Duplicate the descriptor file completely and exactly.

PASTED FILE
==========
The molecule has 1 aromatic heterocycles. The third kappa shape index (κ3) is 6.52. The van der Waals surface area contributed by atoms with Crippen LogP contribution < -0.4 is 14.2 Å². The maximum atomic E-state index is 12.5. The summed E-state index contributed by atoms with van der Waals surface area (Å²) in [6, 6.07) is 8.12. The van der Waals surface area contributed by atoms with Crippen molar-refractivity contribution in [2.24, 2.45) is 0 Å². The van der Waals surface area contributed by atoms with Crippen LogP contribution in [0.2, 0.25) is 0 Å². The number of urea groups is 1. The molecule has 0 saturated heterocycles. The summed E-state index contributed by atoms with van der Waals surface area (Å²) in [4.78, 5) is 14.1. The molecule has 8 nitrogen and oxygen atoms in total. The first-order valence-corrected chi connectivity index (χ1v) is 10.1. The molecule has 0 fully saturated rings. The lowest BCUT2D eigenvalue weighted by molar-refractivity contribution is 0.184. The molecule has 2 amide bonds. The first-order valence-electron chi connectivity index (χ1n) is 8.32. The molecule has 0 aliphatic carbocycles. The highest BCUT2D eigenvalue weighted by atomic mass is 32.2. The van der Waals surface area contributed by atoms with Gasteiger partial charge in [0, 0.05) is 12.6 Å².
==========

The molecule has 1 aromatic heterocycles. The third kappa shape index (κ3) is 6.52. The van der Waals surface area contributed by atoms with Crippen LogP contribution < -0.4 is 14.2 Å². The maximum atomic E-state index is 12.5. The summed E-state index contributed by atoms with van der Waals surface area (Å²) in [6, 6.07) is 8.12. The van der Waals surface area contributed by atoms with Crippen molar-refractivity contribution in [2.24, 2.45) is 0 Å². The van der Waals surface area contributed by atoms with Crippen LogP contribution in [0.2, 0.25) is 0 Å². The number of urea groups is 1. The molecule has 0 saturated heterocycles. The summed E-state index contributed by atoms with van der Waals surface area (Å²) in [4.78, 5) is 14.1. The molecule has 8 nitrogen and oxygen atoms in total. The first-order valence-corrected chi connectivity index (χ1v) is 10.1. The molecule has 0 fully saturated rings. The lowest BCUT2D eigenvalue weighted by molar-refractivity contribution is 0.184. The molecule has 2 amide bonds. The first-order valence-electron chi connectivity index (χ1n) is 8.32. The molecule has 0 aliphatic carbocycles. The highest BCUT2D eigenvalue weighted by atomic mass is 32.2. The van der Waals surface area contributed by atoms with Gasteiger partial charge in [0, 0.05) is 12.6 Å².